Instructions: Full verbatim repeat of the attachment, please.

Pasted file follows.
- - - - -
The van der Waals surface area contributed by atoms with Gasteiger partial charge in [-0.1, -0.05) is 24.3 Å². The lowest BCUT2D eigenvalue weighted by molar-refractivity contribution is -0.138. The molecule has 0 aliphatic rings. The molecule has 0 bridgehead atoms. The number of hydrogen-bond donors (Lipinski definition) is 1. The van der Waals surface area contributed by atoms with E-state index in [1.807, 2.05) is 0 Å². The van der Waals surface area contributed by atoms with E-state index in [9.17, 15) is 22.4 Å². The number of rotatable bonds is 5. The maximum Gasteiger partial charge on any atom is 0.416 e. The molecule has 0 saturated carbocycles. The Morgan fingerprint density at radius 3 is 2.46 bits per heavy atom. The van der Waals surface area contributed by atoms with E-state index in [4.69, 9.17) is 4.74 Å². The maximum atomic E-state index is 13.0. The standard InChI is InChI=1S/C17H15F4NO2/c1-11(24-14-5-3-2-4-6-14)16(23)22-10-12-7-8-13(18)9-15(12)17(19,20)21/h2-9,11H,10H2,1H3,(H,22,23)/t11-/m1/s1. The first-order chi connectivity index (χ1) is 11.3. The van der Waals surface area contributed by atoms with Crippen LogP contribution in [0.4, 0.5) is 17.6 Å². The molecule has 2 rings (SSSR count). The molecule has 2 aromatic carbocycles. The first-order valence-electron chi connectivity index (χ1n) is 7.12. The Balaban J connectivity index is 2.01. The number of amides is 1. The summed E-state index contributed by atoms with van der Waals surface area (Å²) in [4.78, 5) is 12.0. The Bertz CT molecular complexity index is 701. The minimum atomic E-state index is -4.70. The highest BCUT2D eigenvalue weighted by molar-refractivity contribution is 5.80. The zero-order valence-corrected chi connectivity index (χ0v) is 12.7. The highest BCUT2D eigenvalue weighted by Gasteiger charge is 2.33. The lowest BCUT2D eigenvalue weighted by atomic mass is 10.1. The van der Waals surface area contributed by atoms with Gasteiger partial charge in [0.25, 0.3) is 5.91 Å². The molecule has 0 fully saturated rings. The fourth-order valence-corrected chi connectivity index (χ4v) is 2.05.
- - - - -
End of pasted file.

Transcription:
The van der Waals surface area contributed by atoms with Gasteiger partial charge in [-0.1, -0.05) is 24.3 Å². The lowest BCUT2D eigenvalue weighted by molar-refractivity contribution is -0.138. The molecule has 0 aliphatic rings. The molecule has 0 bridgehead atoms. The number of hydrogen-bond donors (Lipinski definition) is 1. The van der Waals surface area contributed by atoms with E-state index in [1.807, 2.05) is 0 Å². The van der Waals surface area contributed by atoms with E-state index in [9.17, 15) is 22.4 Å². The number of rotatable bonds is 5. The maximum Gasteiger partial charge on any atom is 0.416 e. The molecule has 0 saturated carbocycles. The Morgan fingerprint density at radius 3 is 2.46 bits per heavy atom. The van der Waals surface area contributed by atoms with E-state index in [4.69, 9.17) is 4.74 Å². The maximum atomic E-state index is 13.0. The standard InChI is InChI=1S/C17H15F4NO2/c1-11(24-14-5-3-2-4-6-14)16(23)22-10-12-7-8-13(18)9-15(12)17(19,20)21/h2-9,11H,10H2,1H3,(H,22,23)/t11-/m1/s1. The first-order chi connectivity index (χ1) is 11.3. The van der Waals surface area contributed by atoms with Crippen LogP contribution in [0.4, 0.5) is 17.6 Å². The molecule has 2 rings (SSSR count). The molecule has 2 aromatic carbocycles. The first-order valence-electron chi connectivity index (χ1n) is 7.12. The Balaban J connectivity index is 2.01. The number of amides is 1. The summed E-state index contributed by atoms with van der Waals surface area (Å²) in [4.78, 5) is 12.0. The Bertz CT molecular complexity index is 701. The minimum atomic E-state index is -4.70. The highest BCUT2D eigenvalue weighted by molar-refractivity contribution is 5.80. The zero-order valence-corrected chi connectivity index (χ0v) is 12.7. The highest BCUT2D eigenvalue weighted by Gasteiger charge is 2.33. The lowest BCUT2D eigenvalue weighted by atomic mass is 10.1. The van der Waals surface area contributed by atoms with Gasteiger partial charge in [0.25, 0.3) is 5.91 Å². The molecule has 0 fully saturated rings. The fourth-order valence-corrected chi connectivity index (χ4v) is 2.05.